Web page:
How I See SF:Local Band The Quilters
See San Francisco through the eyes of some homegrown musical talent, The Quilters. Get your San Francisco recommendations direct from the source, our locals.
If you want to have a truly genuine San Francisco experience, then you have to consult the experts: our friendly locals. Knowledgable, passionate, and always ready with a recommendation for what to do, see, or eat, San Franciscans of all types have been part of our ongoing "How I See San Francisco" series.
Brothers Ray and Jerome Porter are born and raised San Franciscans who grew up in a very musical household. As members of the San Francisco Boys Chorus, they met fellow musician Dorian Cunningham. While out surfing one day at Ocean Beach, the Porter brothers met Iam Bhisitkul, another music lover who is equally adept at classical and electronic styles. Together, they formed The Quilters, a band that plays what they call "West Coast Americana". Influenced by artists as varied as Patsy Cline, Bruce Springsteen, and Creedence Clearwater Revival, The Quilters are among the latest in San Francisco's long and storied history of homegrown musical talents.
We asked Ray, Jerome, Dorian, and Iam how they see San Francisco, and what they think makes for an unforgettable visit.
How did your band, The Quilters, come together?
Ray: We’ve known Dorian (drums/vocals) and Iam (everything/vocals) since we were all little kids. At the start of shelter-in-place, the band Jerome and I were playing with broke up. At that time, Dorian and Iam had graduated from college and were living in San Francisco again. Jerome and I had always talked about how cool it would be to play in a band with these two guys. They’re such talented musicians and good people, and COVID-19 finally brought the dream to reality. We’re super grateful to be playing with this band, and hope we can keep it going for a long time!
San Francisco is full of music history. Who are some San Francisco musicians who inspired you?
Ray: My brother and I have always been big fans of Creedence Clearwater Revival and John Fogerty. Our dad had a big influence in the music we listened to growing up. He always bumped CCR, and I feel like that’s where I first learned to love that Americana twang and grit in the singing and instrumental tones.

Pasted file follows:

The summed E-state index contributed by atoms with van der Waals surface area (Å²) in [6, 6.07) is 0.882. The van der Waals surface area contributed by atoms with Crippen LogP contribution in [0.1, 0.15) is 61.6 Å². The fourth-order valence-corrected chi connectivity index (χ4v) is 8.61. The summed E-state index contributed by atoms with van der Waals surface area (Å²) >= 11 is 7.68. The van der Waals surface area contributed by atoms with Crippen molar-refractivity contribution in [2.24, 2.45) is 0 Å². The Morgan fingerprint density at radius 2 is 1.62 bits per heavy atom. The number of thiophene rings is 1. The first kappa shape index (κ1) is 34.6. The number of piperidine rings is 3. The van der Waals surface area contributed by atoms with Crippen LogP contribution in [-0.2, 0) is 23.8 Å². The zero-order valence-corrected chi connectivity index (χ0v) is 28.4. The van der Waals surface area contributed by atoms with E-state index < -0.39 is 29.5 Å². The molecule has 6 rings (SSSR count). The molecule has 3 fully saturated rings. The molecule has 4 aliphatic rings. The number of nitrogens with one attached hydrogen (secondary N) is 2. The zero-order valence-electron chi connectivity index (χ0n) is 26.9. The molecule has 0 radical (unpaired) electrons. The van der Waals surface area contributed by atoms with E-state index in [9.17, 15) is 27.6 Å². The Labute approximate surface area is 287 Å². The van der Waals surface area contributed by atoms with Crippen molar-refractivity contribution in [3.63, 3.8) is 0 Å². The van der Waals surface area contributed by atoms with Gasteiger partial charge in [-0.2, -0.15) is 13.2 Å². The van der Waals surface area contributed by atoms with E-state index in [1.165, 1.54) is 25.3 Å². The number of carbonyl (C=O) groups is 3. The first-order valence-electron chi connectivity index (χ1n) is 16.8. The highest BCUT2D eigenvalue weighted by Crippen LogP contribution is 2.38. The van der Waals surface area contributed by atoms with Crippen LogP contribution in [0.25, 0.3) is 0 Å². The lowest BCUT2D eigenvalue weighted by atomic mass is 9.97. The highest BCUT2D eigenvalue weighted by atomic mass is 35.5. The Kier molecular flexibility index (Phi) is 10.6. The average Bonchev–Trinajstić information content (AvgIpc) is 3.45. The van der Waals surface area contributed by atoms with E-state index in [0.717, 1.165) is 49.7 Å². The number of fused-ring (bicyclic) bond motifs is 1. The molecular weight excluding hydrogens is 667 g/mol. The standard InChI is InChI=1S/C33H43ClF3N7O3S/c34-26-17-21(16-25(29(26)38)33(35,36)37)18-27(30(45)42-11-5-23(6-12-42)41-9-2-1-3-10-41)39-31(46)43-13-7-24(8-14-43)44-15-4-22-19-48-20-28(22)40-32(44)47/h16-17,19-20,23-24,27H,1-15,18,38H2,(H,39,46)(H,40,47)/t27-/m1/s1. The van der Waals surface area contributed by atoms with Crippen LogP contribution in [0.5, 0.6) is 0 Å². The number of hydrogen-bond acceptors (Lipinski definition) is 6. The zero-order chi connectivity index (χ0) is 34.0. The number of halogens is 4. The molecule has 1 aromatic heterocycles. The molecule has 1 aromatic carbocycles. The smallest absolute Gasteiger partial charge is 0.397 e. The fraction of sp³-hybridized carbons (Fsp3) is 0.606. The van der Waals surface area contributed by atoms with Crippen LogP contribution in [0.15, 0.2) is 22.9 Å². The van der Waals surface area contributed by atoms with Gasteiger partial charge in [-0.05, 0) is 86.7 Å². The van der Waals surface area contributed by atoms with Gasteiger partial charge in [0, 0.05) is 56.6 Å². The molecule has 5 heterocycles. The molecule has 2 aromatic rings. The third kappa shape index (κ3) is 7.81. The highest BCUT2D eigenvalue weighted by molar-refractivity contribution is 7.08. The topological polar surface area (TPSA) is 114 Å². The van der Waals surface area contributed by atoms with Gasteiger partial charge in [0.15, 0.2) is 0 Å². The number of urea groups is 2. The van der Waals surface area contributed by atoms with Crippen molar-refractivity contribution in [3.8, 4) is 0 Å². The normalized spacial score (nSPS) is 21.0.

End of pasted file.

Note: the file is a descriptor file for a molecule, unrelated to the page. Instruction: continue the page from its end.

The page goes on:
When I was about 12 or 13, our older brother Gabe mentioned that CCR was from the East Bay. That sort of blew my mind. I remember thinking “They aren’t from the south?!” From that point on, I felt like that sound was available to me, too. I could feel their sound in my soul, but I just assumed I couldn’t do what they were doing because I was a kid from San Francisco who surfed. But that music was and still is in me, even though I didn’t grow up in the south or midwest. It’s an American sound!
Tell us about the outdoor concerts you've performed this past year.
Ray: We needed a space to record a live set for a virtual music festival we were playing. Usually we would have just filmed it in the garage at Porter House, or my backyard, but we decided to just open the garage door, move all the instruments into the driveway and film it out in front of Porter House. Throughout that first set, a bunch of people from around the neighborhood congregated to watch and seemed to really enjoy it. We realized people were fiending for live music, so we decided to make it a regular gig. We’re still throwing these shows. There’s an invite list that people can join through the link in our Instagram bio.
Jerome: We’ve done about six shows outside Porter House now, and each time feels like an opportunity to improve everything—from our musical performances to set design to our songwriting to how we engage with the audience. Doing shows at our own house gives us more control over more factors than a band our size would normally have at a venue, and we’ve had an absolute field day making it as “vibey” as we can through elaborate set design, hospitality toward the audience, and perfecting our sound and sound system.
Now that we're safely returning to indoor live events, what are some of your favorite places for live music in San Francisco?
Jerome: I love seeing big name acts at places like the Fillmore, the Independent, or the Warfield, but I also honestly miss the open mics. Before COVID, you could go to an open mic every night of the week and would likely see some really solid performances. The Riptide on Taraval was my favorite. Neck of the Woods on Clement had a great one.
What are some other San Francisco experiences you're eager to get back to now that the city is reopening.
Jerome: I want go check out Church of 8 Wheels! Roller skating became much more popular over the last year—and it looks darned fun—but I don’t have skates. It’d be a blast to go rent some and zoom around a rink with cool lights and some classic dance music.